let’s break the money cycle that stays in white circles

By, Christine Nobiss

We are in this climate crisis together....but not all of us will be affected by this change in the same way. It is well known that Indigenous communities and communities of color everywhere are the most immediate recipients of climate change disaster. Greta Thunberg just arrived on the shores of the USA. Though her work and the work of other white environmental activists is incredibly important, this world still applauds, supports, encourages, and emulates ”whiteness” and the culture created out of the doctrine of discovery.

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Imagine if the same amount of people made the same big deal about Indigenous youth from any of the tribal nations that are protecting 80% of the world's biodiversity. What about Autumn Peltier, Wikwemikong First Nation, who began her advocacy for the environment and clean water at age 8? Why are US environmentalists and philanthropists falling over themselves for a Swedish activist when our people have been teaching our children these ways for hundreds of years? Our children have not only stood at the front lines repeatedly but have DIED PROTECTING our territories and our ways. We have some of the most dedicated youth in the world fighting in our own backyards against environmental disaster and climate change. Indigenous Peoples are not activists or environmentalists. Our work at the frontlines is motivated by deep ancestral ties to sacred landscapes and from first-hand effects of environmental racism.

According to The Guardian, “A group of wealthy US philanthropists and investors have donated almost half a million pounds to support the grassroots movement Extinction Rebellion and school strike groups – with the promise of tens of millions more in the months ahead.” http://bit.ly/2NK2hQy

These are all White led projects. Extinction Rebellion was founded by three White environmentalists in Britain and the school climate strikes were inspired by Greta herself. Like always, the majority of funding will go to white-led non-profits and grassroots organizations. The cycle of wealth in this world stays, generally, in the hands of the White and the elite, no matter what the cause. Even if it is a cause that is working towards ending White supremacy itself.

We have to ask these questions. Why is a White Swedish environmental activist receiving the world’s attention on this issue when Indigenous Peoples have been at the forefront of this for hundreds of years? We all know the answer. Even the climate movement is white and privileged. Even the most radical “environmentalists” don’t understand their bias in this whole colonized mess.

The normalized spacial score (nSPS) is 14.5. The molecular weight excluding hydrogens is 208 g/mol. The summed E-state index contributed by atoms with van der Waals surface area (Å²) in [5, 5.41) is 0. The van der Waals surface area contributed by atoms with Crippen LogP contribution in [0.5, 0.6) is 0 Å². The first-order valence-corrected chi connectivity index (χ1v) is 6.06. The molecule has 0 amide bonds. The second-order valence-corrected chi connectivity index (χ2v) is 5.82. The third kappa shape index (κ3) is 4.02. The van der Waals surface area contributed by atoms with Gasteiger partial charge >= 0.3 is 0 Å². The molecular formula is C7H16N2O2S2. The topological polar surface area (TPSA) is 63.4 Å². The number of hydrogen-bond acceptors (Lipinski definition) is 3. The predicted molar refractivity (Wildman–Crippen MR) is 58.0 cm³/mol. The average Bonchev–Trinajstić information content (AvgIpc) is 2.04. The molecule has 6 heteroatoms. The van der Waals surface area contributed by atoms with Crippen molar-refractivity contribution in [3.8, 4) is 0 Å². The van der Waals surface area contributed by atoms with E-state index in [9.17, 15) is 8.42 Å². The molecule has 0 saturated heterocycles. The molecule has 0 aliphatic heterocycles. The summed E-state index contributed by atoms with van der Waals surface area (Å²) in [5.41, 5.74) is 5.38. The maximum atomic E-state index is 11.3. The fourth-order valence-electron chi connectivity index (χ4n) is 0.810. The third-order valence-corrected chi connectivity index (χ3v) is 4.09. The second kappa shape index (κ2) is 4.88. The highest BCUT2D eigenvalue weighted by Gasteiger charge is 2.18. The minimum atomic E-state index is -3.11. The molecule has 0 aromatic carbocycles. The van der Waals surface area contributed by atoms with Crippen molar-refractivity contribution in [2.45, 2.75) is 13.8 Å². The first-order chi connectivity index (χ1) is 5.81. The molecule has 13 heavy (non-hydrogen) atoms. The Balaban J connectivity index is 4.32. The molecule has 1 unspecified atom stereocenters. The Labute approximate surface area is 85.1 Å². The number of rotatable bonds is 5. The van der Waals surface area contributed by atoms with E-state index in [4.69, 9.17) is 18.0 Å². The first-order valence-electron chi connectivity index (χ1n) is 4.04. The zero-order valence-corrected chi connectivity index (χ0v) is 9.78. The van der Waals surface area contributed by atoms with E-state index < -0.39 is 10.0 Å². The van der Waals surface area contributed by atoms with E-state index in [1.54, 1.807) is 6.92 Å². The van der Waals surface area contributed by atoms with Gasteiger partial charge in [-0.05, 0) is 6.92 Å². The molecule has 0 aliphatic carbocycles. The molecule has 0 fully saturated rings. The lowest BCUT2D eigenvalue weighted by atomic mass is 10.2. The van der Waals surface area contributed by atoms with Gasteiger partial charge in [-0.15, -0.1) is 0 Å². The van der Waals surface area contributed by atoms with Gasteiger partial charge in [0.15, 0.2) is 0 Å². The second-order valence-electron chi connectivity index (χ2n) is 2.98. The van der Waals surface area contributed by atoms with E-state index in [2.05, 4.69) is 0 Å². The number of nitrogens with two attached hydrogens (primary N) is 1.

Indigenous Peoples have answers; a solution to the climate crisis but the colonizers are still uncomfortable, still racist, still blind to our struggles. Have any Indigenous youth been offered a solar powered yacht to cross the ocean? How many people know about the “first-ever round-the-world voyage by a traditional Polynesian vessel—a predecessor of the modern catamaran.”? http://bit.ly/2MNSitw

Furthermore, the Swedes are unquestionably part of the reason why we are now facing this climate crisis. They may not have had long lasting nor huge colonies in North America or Africa but their participation in the imperialist race to steal land still contributed to colonization and genocide of Indigenous Peoples. The desire to steal land was encouraged by competition with other colonizing empires and a desire to “civilize” the world—basically, if they had won against the Dutch they most assuredly would have expanded. They are part of the reason why colonial-capitalism has flourished causing environments to collapse, the climate to turn and worldwide suffering to ensue.

It is somewhat ironic that the Swedes are admired for how far ahead they’ve moved into a green economy. They live in a country that has profited from world colonization and the rise of capitalism. White privilege has created an opportune lifestyle for the Swedes, so it’s not hard to do what they are doing when, essentially, they have been protected by their pedigree.

Let’s not look to them only as role models moving forward into this new era of a green economy. Let’s look at the Indigenous Peoples that have survived genocide and continue to carry on their ways—ways which can save the world. Let’s look to our tribal nations for an Indigenous-led regenerative economy created through traditional ecological knowledge. An effective way we can protect, preserve and restore the climate is by seeing and taking the word of people who fight colonial oppression by tenaciously holding onto traditions that tell a different story about this planet.

Let’s get funds to Indigenous Peoples first. We have answers.

Christine Nobiss1 Comment